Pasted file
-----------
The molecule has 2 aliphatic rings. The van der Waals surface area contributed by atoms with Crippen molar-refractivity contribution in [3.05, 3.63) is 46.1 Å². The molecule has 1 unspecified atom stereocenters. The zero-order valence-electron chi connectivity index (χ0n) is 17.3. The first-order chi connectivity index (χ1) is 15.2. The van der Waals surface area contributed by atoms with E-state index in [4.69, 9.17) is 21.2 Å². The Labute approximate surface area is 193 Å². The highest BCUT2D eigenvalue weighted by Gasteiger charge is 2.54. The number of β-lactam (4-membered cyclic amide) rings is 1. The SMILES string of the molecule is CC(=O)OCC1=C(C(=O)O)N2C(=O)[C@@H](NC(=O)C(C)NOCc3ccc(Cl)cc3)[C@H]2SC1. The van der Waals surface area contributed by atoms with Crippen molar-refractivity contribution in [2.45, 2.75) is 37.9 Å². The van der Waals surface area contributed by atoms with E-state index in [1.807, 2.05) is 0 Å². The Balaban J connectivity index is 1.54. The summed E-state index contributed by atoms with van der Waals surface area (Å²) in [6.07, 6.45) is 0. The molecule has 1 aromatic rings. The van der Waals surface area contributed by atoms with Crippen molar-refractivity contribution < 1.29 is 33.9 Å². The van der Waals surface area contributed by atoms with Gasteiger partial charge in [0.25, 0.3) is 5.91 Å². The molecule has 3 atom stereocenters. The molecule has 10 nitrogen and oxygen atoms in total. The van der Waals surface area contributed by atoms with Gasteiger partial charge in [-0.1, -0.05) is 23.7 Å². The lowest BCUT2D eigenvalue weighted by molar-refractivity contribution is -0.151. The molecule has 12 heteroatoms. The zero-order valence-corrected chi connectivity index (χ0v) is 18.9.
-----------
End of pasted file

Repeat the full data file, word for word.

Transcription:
The molecule has 2 aliphatic rings. The van der Waals surface area contributed by atoms with Crippen molar-refractivity contribution in [3.05, 3.63) is 46.1 Å². The molecule has 1 unspecified atom stereocenters. The zero-order valence-electron chi connectivity index (χ0n) is 17.3. The first-order chi connectivity index (χ1) is 15.2. The van der Waals surface area contributed by atoms with E-state index in [4.69, 9.17) is 21.2 Å². The Labute approximate surface area is 193 Å². The highest BCUT2D eigenvalue weighted by Gasteiger charge is 2.54. The number of β-lactam (4-membered cyclic amide) rings is 1. The SMILES string of the molecule is CC(=O)OCC1=C(C(=O)O)N2C(=O)[C@@H](NC(=O)C(C)NOCc3ccc(Cl)cc3)[C@H]2SC1. The van der Waals surface area contributed by atoms with Crippen molar-refractivity contribution in [2.45, 2.75) is 37.9 Å². The van der Waals surface area contributed by atoms with E-state index in [1.807, 2.05) is 0 Å². The Balaban J connectivity index is 1.54. The summed E-state index contributed by atoms with van der Waals surface area (Å²) in [6.07, 6.45) is 0. The molecule has 1 aromatic rings. The van der Waals surface area contributed by atoms with Crippen molar-refractivity contribution < 1.29 is 33.9 Å². The van der Waals surface area contributed by atoms with Gasteiger partial charge in [0.25, 0.3) is 5.91 Å². The molecule has 3 atom stereocenters. The molecule has 10 nitrogen and oxygen atoms in total. The van der Waals surface area contributed by atoms with Gasteiger partial charge in [-0.1, -0.05) is 23.7 Å². The lowest BCUT2D eigenvalue weighted by molar-refractivity contribution is -0.151. The molecule has 12 heteroatoms. The zero-order valence-corrected chi connectivity index (χ0v) is 18.9.